#RethinkSchool: Reconnecting with What Matters Most

It seems like yesterday that I began my career in higher education in a financial aid office in Upstate New York. It was challenging work, but especially fulfilling to see—every day—the very students whose lives were changed after receiving federal student loans, grants, or work-study funds.

On the Back to School tour, I met some hard-working, caring financial aid administrators, who are providing access to education to some remarkable young people pursuing the dream of higher education.

Administrators, faculty, and staff at Thomas Jefferson University in Philadelphia, PA; Elizabeth High School in Elizabeth, NJ; Monroe College in New Rochelle, NY; and FDNY-Captain Vernon A. Richard High School for Fire and Life Safety in Brooklyn, NY shared with me their ideas and concerns about applying for, receiving, and repaying federal student aid. That feedback—from the people most-impacted by what we do at Federal Student Aid (FSA)—matters, and I’m eager to share it with ED and FSA leadership in the coming weeks.

At each school, I also had the opportunity to tout FSA’s first-ever mobile app, myStudentAid. It was rewarding to see faces light up in each room when I explained that starting on Oct. 1, students, parents, and the individuals who assist them will able to complete the 2019–20 FAFSA® form easily and securely via our mobile app, as well as on fafsa.gov, just like always.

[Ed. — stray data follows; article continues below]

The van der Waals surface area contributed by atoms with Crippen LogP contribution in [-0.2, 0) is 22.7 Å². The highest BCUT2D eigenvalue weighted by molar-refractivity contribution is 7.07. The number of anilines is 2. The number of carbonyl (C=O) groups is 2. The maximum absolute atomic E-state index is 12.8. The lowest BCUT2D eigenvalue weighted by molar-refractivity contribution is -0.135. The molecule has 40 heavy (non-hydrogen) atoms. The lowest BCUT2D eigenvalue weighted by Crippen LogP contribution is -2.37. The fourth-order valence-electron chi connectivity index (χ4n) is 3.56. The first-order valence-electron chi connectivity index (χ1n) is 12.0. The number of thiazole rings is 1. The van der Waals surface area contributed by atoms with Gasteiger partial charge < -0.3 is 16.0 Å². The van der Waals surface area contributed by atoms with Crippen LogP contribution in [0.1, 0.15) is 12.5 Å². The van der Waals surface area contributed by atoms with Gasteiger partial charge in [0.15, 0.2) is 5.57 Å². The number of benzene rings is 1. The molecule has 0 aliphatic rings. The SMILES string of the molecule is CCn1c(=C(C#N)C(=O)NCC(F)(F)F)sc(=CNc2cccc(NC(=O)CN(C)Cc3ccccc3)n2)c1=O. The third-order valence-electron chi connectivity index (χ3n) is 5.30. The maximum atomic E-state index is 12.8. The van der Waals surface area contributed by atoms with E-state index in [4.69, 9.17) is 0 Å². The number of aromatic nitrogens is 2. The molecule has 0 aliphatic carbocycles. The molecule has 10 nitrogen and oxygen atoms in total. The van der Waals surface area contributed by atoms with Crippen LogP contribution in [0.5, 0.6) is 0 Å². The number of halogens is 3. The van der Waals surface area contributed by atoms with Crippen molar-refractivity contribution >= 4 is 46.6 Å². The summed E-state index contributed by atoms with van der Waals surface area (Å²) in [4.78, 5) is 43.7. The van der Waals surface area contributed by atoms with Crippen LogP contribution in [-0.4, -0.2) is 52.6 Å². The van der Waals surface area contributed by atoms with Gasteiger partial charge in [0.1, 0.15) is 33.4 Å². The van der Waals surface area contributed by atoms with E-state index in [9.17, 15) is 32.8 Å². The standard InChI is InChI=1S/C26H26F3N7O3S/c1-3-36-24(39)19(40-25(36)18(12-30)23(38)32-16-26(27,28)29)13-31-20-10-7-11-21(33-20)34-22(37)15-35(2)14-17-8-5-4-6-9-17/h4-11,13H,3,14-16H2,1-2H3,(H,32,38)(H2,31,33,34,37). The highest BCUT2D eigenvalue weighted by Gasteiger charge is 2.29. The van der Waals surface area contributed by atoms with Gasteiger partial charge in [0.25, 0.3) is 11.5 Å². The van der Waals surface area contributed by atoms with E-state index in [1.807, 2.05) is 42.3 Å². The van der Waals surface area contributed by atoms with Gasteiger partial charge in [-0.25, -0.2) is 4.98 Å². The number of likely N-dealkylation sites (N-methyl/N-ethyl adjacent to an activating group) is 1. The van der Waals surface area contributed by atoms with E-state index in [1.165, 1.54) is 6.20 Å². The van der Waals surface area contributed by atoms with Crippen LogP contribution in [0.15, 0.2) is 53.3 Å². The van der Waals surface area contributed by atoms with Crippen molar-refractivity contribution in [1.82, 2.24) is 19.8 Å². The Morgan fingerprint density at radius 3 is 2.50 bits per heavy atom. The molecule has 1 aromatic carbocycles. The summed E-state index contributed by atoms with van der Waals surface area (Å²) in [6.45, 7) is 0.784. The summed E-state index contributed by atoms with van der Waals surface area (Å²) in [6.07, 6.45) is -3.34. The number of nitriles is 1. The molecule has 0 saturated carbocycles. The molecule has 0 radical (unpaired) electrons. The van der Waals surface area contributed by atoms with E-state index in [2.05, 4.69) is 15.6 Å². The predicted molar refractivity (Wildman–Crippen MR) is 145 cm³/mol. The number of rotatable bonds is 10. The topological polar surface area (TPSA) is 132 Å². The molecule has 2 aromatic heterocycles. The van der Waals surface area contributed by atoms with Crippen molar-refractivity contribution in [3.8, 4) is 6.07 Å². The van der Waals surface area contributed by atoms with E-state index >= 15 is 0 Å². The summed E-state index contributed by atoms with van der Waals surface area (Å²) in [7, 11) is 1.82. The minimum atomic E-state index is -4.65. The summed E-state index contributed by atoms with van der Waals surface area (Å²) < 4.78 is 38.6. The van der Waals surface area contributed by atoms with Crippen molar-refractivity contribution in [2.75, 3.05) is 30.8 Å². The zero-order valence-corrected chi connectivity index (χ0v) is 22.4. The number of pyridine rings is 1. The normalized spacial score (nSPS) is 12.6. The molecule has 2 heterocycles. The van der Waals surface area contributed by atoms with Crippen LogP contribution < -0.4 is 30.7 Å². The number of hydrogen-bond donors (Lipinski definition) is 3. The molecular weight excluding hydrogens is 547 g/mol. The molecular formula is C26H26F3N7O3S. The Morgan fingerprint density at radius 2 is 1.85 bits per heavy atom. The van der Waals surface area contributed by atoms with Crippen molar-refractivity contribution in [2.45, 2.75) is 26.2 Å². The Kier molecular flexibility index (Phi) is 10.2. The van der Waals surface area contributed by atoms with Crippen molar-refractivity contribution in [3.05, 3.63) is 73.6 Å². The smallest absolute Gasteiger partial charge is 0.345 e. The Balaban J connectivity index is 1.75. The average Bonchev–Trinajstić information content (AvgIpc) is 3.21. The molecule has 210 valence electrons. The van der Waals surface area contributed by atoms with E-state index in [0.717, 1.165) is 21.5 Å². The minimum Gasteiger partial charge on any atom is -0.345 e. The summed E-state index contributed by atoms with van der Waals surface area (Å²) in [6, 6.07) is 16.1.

At FSA, we’re working hard to make federal student aid as simple and accessible as possible because we haven’t forgotten that behind every FAFSA form is a student working to achieve a dream. And we recognize that is what matters most.

  • Kathleen Smith met and held discussions with students at Monroe College.

 

Kathleen Smith is Deputy Chief Operating Officer of Federal Student Aid.

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Note: This is a post in our #RethinkSchool series. The series features innovative schools and stories from students, parents and educators highlighting efforts across the United States to rethink school. The #RethinkSchool series presents examples of approaches schools, educators, families and others are using to rethink school in their individual and unique circumstances. Blog articles provide insights on the activities of schools, programs, grantees and other education stakeholders to promote continuing discussion of educational innovation and reform. The Department of Education does not endorse any educational product, service, curriculum or pedagogy.